Where are the bookstores of yesteryear?
My first post, and the closure of two recently opened McNally-Robinson locations is crying out for comment.
I’m saddened by the closures. I love bookstores, but it’s starting to feel like a nostalgic kind of love, like my love of developing my own photos (you’ve heard of film?), letterpress printing, and correct, or at least plausible, punctuation. Despite being a writer whose book sales ostensibly depend on independent bookstores like McNally, I’m as guilty as anybody for largely having abandoned brick-and-mortar stores. Amazon is both cheaper and more convenient. Other bookstore lovers may protest here, but I’m just trying to be realistic.
Of course, Amazon can’t beat bookstores at some things, like events, helpful staff, browsing… all of which has been said before, so I won’t dwell on it. The shaky ground on which McNally now stands has been trodden by many the bookstore before it (even Chapters), and I’m not the analyst to tell you if this round of ruination is the result of hasty expansion or the omnipresent publishing world questions: Whither the bookstore? Whither the book? Yadda, yadda, yadda. (I’m only yadda-ing because if you read book blogs, as I do, you’ll know that this discussion comes up about every other paragraph.)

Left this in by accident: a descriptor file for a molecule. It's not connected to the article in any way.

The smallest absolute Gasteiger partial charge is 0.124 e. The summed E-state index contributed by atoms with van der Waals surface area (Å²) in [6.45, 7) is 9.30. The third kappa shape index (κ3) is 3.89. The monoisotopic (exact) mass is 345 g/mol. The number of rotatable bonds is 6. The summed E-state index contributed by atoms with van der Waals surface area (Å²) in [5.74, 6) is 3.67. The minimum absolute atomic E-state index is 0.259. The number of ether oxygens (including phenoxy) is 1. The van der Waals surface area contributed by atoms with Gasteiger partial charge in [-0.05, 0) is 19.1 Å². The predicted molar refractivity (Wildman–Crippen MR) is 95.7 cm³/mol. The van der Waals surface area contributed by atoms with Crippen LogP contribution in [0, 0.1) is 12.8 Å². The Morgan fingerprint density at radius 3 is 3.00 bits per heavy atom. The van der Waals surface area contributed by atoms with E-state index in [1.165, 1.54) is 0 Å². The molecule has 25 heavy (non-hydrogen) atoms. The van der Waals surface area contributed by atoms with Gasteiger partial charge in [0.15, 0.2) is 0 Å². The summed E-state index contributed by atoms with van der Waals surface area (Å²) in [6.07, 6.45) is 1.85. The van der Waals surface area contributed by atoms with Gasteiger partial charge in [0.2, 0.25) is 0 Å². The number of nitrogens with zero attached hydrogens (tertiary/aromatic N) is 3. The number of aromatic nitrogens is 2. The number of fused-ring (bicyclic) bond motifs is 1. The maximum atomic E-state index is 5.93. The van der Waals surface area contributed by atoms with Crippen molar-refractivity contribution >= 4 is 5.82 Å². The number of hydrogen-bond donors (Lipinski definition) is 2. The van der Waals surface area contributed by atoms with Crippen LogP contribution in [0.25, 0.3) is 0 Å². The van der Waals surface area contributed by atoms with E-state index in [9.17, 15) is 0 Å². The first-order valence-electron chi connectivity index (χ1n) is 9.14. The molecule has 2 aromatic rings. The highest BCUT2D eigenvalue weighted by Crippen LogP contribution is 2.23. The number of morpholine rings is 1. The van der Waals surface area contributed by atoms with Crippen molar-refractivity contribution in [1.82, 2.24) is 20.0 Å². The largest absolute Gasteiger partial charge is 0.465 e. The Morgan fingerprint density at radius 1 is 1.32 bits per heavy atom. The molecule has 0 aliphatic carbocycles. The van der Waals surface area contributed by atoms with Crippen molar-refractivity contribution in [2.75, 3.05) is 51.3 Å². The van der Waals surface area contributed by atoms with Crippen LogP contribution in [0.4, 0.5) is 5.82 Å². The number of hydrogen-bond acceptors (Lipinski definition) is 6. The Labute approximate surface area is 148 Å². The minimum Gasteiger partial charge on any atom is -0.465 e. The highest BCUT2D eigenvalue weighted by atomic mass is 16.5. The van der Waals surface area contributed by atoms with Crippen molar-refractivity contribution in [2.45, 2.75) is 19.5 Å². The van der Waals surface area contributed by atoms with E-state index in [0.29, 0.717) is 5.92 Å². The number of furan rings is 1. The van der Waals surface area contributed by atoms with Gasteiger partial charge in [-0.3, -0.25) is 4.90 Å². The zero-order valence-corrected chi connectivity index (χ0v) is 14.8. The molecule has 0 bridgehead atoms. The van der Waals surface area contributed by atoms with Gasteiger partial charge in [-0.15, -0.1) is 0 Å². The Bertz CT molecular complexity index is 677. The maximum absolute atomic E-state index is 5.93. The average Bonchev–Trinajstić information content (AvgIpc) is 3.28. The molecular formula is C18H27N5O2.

I’m boldly predicting a brave new world, not tomorrow, but some time in the future—say 30 years—in which e-readers, in whatever form they work themselves out into, are pervasive enough so everyone either has one or has access to them through schools and libraries. E-readers will be the normal way to read both books and periodicals. I also wouldn’t be surprised if the e-books were full of ads.
New books, as we know them, will be like vinyl is now: reserved for total nerds. Only, since we’ll pay through the nose for them (because not only will they have lost the economy of scale needed to produce them cheaply, there will hardly be any trees left), they’ll also be a status symbol. So only books appealing to nerds (including artists) and the wealthy will be produced. Children’s books will also have a market, maybe a subsidized one (because you still won’t be able to trust a two-year-old with an e-reader). Printed books will be sold through specialty channels—bookstores resembling art galleries—or ordered directly from the publishers.
Books will become truly antiquated. (Whither libraries? Whither used bookstores?) People will eventually dispose of them, assuming that Google or somebody has scanned them already. (Though, on the bright side, unlike recorded music, books won’t rely on old technology to be readable, so more people will keep them around than they will, say, CDs.)
All that is crazy talk. For now.